There may be great changes in store for Tony Blair's ministers

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The Independent Online
SUPPOSE Tony Blair suddenly woke up one morning, did a Boris Yeltsin, and sacked his entire Cabinet. He would lose some brilliantly talented individuals, starting with the Chancellor of the Exchequer. He would be uncaging some big and extremely troublesome beasts, allowing them to roam freely in the wild of the backbenches with goodness knows what consequences. But he could still a form a plausible administration.

One bonus of 18 long years in opposition is that the four successive elections since 1979 have created quite a large pool of ambitious men and women capable of running departments. It might be tricky, but it wouldn't be impossible, to draw up a list of 22 middle-ranking and junior ministers who could fill the places of a Cabinet that had been run over, in its entirety, by a bus. (To underline the point, try the same exercise with the Conservative Party.)

Which makes it rather more surprising that we are still waiting for Tony Blair's first reshuffle. Originally, Easter had been pencilled in, but that opportunity was wiped out by the cliffhanger talks on Northern Ireland. Then Whitsun was quite widely discussed within Whitehall as an alternative. Both have now come and gone, with some, no doubt unintended, consequences. One is that that David Clark and Gavin Strang have to function loyally through more gruesome months being repeatedly tipped as candidates for the chop.

Of course, there are reasons for not reshuffling now. The heavy legislative programme, compounded by the six-month EU presidency, would mean a tiresome reallocation of half-completed tasks. Alistair Darling, a clear candidate for promotion, would have to abandon the public-spending brief he holds just as the hugely complex Comprehensive Spending Review reaches its climax. And so on.

Nor is this kind of wait unprecedented; Margaret Thatcher did not reshuffle her first Cabinet until 22 months after taking office. But there are differences. The greatest of which was that she had picked her own government - which Blair cannot really have been said to have done, because of the Labour Party rule that requires the Shadow Cabinet to form the first administration after an election victory. The next reshuffle will produce a Cabinet for whose failings Blair will take much more of the credit - and, if it underperforms, much more of the blame.

But there is another consequence, intended or not, of postponing the reshuffle once again: it becomes much less credible to confine it to one or two relatively minor posts and give all the rest the chance of another year to make or break their reputations. I would reckon that Blair regards Gordon Brown, Jack Straw, David Blunkett, John Prescott, and - in the main - Frank Dobson as having starred. Robin Cook is in a category all of his own: brilliant when he is concentrating on specific tasks - such as the EU presidency - infinitely less sure when he is distracted by noises off. Beyond that the ratings are much more variable.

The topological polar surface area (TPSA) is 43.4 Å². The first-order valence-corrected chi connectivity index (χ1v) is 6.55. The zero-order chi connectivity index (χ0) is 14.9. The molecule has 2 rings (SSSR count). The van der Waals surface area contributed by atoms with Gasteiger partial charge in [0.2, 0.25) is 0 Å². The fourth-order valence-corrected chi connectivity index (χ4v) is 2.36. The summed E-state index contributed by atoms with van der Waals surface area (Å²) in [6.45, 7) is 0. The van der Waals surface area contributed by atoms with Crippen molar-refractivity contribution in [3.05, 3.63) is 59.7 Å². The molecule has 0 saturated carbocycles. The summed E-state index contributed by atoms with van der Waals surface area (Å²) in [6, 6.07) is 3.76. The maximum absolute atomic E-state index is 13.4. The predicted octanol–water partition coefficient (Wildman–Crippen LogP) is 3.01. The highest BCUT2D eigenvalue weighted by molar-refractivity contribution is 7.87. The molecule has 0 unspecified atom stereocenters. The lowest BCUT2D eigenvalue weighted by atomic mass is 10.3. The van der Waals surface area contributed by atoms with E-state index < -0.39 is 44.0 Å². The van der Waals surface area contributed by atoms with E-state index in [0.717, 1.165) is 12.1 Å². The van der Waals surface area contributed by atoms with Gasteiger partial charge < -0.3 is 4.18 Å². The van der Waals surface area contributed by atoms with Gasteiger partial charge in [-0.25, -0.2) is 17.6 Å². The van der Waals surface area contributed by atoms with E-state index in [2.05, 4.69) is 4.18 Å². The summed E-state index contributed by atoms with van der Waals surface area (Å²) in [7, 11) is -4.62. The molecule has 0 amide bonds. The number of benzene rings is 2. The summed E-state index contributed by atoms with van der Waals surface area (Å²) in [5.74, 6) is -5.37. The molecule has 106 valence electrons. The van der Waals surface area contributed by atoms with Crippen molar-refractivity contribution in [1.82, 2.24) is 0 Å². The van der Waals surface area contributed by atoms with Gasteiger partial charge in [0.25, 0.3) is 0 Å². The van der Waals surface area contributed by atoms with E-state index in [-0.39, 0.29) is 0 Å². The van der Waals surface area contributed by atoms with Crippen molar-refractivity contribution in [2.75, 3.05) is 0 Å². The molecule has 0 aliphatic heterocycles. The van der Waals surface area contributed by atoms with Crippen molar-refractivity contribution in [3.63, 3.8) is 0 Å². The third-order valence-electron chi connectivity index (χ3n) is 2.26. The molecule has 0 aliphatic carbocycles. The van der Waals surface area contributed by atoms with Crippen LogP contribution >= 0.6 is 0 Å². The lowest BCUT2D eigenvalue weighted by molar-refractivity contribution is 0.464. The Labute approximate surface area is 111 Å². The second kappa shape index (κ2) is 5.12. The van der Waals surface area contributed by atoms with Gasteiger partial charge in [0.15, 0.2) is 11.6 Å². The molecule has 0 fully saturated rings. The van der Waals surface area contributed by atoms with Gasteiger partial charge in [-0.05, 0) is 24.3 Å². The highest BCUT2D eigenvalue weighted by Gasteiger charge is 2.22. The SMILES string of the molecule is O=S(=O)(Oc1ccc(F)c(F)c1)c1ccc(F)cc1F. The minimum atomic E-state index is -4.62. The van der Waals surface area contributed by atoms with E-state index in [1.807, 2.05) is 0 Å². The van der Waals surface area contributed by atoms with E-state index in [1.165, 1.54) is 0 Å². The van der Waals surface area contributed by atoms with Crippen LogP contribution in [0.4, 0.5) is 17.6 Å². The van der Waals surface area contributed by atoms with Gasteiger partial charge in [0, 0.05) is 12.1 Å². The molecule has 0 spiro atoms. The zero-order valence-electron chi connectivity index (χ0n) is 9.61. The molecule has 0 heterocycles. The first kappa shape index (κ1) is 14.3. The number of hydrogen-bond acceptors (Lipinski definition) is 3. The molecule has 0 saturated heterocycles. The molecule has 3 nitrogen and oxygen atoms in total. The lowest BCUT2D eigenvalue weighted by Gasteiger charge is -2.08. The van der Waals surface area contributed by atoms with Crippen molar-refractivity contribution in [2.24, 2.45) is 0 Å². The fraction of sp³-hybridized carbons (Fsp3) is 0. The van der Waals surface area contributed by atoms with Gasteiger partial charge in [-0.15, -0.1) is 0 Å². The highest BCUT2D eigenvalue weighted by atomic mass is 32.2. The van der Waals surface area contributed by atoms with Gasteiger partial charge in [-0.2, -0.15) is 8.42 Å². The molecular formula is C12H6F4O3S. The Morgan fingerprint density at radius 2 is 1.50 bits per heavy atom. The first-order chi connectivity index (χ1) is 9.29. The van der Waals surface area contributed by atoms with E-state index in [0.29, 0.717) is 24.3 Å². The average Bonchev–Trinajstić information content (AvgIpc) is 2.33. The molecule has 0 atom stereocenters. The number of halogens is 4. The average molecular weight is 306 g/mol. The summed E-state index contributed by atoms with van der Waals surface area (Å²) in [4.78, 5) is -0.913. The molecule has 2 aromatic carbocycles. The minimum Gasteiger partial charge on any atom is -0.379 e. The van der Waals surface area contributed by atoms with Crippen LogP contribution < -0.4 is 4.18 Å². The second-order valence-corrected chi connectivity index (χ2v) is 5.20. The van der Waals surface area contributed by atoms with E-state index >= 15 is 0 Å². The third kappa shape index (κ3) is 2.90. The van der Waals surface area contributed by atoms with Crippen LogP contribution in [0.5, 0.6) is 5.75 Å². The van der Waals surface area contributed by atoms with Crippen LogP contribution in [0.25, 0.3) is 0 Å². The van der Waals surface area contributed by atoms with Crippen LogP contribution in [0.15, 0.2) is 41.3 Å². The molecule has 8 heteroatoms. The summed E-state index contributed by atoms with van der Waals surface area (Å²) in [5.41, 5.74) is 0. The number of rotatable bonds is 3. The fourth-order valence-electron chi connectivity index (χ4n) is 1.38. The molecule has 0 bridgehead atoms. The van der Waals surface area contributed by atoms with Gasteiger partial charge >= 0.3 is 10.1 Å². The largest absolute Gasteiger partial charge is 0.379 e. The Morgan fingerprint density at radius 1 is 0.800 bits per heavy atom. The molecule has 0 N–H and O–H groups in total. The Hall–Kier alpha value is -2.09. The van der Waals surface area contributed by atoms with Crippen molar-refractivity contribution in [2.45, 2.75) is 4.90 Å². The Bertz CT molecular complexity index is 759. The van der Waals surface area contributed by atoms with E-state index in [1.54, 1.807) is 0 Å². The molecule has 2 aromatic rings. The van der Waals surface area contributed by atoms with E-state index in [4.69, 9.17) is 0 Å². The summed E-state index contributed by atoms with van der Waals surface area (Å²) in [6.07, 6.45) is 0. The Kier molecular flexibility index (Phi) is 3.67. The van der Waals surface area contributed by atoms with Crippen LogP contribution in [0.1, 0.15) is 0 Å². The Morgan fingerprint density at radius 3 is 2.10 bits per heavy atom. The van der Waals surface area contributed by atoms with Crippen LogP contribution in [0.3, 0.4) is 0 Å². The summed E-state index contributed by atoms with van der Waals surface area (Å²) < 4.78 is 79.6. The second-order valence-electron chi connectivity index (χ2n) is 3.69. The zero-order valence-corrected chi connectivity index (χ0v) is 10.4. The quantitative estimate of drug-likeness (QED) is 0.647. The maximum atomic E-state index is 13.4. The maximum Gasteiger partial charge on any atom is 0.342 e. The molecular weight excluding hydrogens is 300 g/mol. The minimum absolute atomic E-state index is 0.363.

But reshuffles, whether they are radical or not, are not merely a matter of moving or sacking those without the required ability, charisma and popularity, and promoting those with them. Take one example. Mo Mowlam has performed heroically and imaginatively in Northern Ireland. She is the most popular politician in Britain apart from Tony Blair.

She is a certainty for promotion if and when she moves - possibly to a wide-ranging job equivalent to that of Tory party chairman. So far the assumption has been that she will remain for at least another year. But her relations with the Ulster Unionists are close to breaking point, a fact underlined by yet another attack on her by David Trimble in a radio interview yesterday. At some point she will become like an agent sent on a dangerous mission who has become inevitably compromised by her own courage and ability.

If and when she is promoted she could be replaced by Paul Murphy, widely regarded as a safe pair of political hands in Belfast. But a more sensational, and therefore more improbable solution might be to send Peter Mandelson to Northern Ireland. Most speculation has focused on whether Mandelson will be given another portfolio-free role, this time in the Cabinet, as an enforcer for the Prime Minister, firmly at the centre of power. But making him Northern Ireland Secretary might not be quite as outlandish as it seems.

It would satisfy the widespread demand from his enemies that he be given a wholly absorbing departmental responsibility to stop him interfering with those of others. By relieving him of responsibility for the Dome, it would allay fears that the project's popularity is being harmed by its inextricable association with the Minister without Portfolio. It would test him severely. And it could be presented as a sure sign that, post referendum, Blair is taking a continued and close interest in developments in Northern Ireland.

I do not think this is likely to happen. But it illustrates an important point about the twice-delayed reshuffle. The longer before it happens, the higher will be the expectations of the difference it makes. The less will the Prime Minister be able to advance the argument that his ministers have not had the time they need to play themselves in or to complete specific tasks that they have been allotted.

And the more radical a reconstruction, as a consequence, it is likely to be. Blair may be just that much more brutal in dealing with his weaker Cabinet colleagues. And just that much more imaginative in handling some of the stronger and more senior ones. The Prime Minister's press secretary said contemptuously a few months ago that reshuffle speculation was the "junk food" of political journalism. But the longer the delay the less junky the diet will prove to be.